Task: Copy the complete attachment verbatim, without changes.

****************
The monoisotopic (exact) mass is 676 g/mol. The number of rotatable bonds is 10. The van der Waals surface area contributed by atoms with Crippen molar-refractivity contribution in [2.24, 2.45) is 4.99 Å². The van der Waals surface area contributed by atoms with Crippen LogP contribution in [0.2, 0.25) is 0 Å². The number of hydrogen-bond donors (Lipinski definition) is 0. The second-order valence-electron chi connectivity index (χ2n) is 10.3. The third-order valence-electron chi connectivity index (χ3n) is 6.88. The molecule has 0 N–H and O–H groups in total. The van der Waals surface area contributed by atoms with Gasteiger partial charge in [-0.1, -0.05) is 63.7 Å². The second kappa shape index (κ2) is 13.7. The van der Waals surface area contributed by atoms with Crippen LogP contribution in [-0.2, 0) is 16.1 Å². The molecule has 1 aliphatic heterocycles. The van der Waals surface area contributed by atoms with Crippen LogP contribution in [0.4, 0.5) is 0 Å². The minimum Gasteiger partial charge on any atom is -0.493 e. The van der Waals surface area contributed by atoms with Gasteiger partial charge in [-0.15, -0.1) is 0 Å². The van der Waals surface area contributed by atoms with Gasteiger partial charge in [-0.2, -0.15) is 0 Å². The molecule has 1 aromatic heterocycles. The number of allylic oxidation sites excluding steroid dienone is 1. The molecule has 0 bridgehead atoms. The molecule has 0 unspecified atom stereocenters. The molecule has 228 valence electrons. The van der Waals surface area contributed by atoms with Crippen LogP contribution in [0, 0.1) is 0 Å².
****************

The monoisotopic (exact) mass is 676 g/mol. The number of rotatable bonds is 10. The van der Waals surface area contributed by atoms with Crippen molar-refractivity contribution in [2.24, 2.45) is 4.99 Å². The van der Waals surface area contributed by atoms with Crippen LogP contribution in [0.2, 0.25) is 0 Å². The number of hydrogen-bond donors (Lipinski definition) is 0. The second-order valence-electron chi connectivity index (χ2n) is 10.3. The third-order valence-electron chi connectivity index (χ3n) is 6.88. The molecule has 0 N–H and O–H groups in total. The van der Waals surface area contributed by atoms with Gasteiger partial charge in [-0.1, -0.05) is 63.7 Å². The second kappa shape index (κ2) is 13.7. The van der Waals surface area contributed by atoms with Crippen LogP contribution in [-0.2, 0) is 16.1 Å². The molecule has 1 aliphatic heterocycles. The van der Waals surface area contributed by atoms with Crippen LogP contribution in [0.4, 0.5) is 0 Å². The minimum Gasteiger partial charge on any atom is -0.493 e. The van der Waals surface area contributed by atoms with Gasteiger partial charge in [-0.15, -0.1) is 0 Å². The van der Waals surface area contributed by atoms with Gasteiger partial charge in [-0.2, -0.15) is 0 Å². The molecule has 1 aromatic heterocycles. The number of allylic oxidation sites excluding steroid dienone is 1. The molecule has 0 bridgehead atoms. The molecule has 0 unspecified atom stereocenters. The molecule has 228 valence electrons. The van der Waals surface area contributed by atoms with Crippen LogP contribution in [0, 0.1) is 0 Å².